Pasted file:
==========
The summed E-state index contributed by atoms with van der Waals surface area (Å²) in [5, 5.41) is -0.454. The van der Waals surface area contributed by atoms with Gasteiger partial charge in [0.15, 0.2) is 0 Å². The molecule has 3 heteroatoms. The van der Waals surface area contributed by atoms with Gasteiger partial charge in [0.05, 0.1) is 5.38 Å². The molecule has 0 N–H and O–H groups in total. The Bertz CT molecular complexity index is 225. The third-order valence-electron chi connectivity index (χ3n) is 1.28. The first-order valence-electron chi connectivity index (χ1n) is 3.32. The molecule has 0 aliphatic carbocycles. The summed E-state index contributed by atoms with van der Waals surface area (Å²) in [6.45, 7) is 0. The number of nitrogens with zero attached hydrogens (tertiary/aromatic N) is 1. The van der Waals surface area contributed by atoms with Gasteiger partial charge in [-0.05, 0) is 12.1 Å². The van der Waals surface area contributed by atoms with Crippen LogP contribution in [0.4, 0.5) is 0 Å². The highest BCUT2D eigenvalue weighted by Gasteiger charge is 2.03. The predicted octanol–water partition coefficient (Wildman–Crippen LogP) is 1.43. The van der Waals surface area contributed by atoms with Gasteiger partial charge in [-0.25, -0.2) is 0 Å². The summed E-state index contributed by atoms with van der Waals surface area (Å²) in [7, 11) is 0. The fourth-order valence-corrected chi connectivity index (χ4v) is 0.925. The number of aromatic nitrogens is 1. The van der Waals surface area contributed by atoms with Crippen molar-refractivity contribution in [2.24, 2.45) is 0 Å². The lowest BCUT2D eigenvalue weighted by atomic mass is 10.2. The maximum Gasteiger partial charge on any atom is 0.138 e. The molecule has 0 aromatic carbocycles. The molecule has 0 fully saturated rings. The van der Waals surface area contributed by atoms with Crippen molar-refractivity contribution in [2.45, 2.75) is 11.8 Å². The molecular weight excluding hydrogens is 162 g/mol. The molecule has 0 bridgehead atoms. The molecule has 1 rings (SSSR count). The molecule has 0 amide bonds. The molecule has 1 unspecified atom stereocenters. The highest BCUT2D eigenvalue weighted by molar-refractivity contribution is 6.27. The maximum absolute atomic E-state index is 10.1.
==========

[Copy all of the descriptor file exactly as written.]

The summed E-state index contributed by atoms with van der Waals surface area (Å²) in [5, 5.41) is -0.454. The van der Waals surface area contributed by atoms with Gasteiger partial charge in [0.15, 0.2) is 0 Å². The molecule has 3 heteroatoms. The van der Waals surface area contributed by atoms with Gasteiger partial charge in [0.05, 0.1) is 5.38 Å². The molecule has 0 N–H and O–H groups in total. The Bertz CT molecular complexity index is 225. The third-order valence-electron chi connectivity index (χ3n) is 1.28. The first-order valence-electron chi connectivity index (χ1n) is 3.32. The molecule has 0 aliphatic carbocycles. The summed E-state index contributed by atoms with van der Waals surface area (Å²) in [6.45, 7) is 0. The number of nitrogens with zero attached hydrogens (tertiary/aromatic N) is 1. The van der Waals surface area contributed by atoms with Gasteiger partial charge in [-0.05, 0) is 12.1 Å². The van der Waals surface area contributed by atoms with Crippen LogP contribution in [0.4, 0.5) is 0 Å². The highest BCUT2D eigenvalue weighted by Gasteiger charge is 2.03. The predicted octanol–water partition coefficient (Wildman–Crippen LogP) is 1.43. The van der Waals surface area contributed by atoms with Gasteiger partial charge in [-0.25, -0.2) is 0 Å². The summed E-state index contributed by atoms with van der Waals surface area (Å²) in [7, 11) is 0. The fourth-order valence-corrected chi connectivity index (χ4v) is 0.925. The number of aromatic nitrogens is 1. The van der Waals surface area contributed by atoms with Crippen molar-refractivity contribution in [2.24, 2.45) is 0 Å². The lowest BCUT2D eigenvalue weighted by atomic mass is 10.2. The maximum Gasteiger partial charge on any atom is 0.138 e. The molecule has 0 aromatic carbocycles. The molecule has 0 fully saturated rings. The van der Waals surface area contributed by atoms with Crippen molar-refractivity contribution in [2.45, 2.75) is 11.8 Å². The molecular weight excluding hydrogens is 162 g/mol. The molecule has 0 bridgehead atoms. The molecule has 1 rings (SSSR count). The molecule has 0 amide bonds. The molecule has 1 unspecified atom stereocenters. The highest BCUT2D eigenvalue weighted by molar-refractivity contribution is 6.27. The maximum absolute atomic E-state index is 10.1.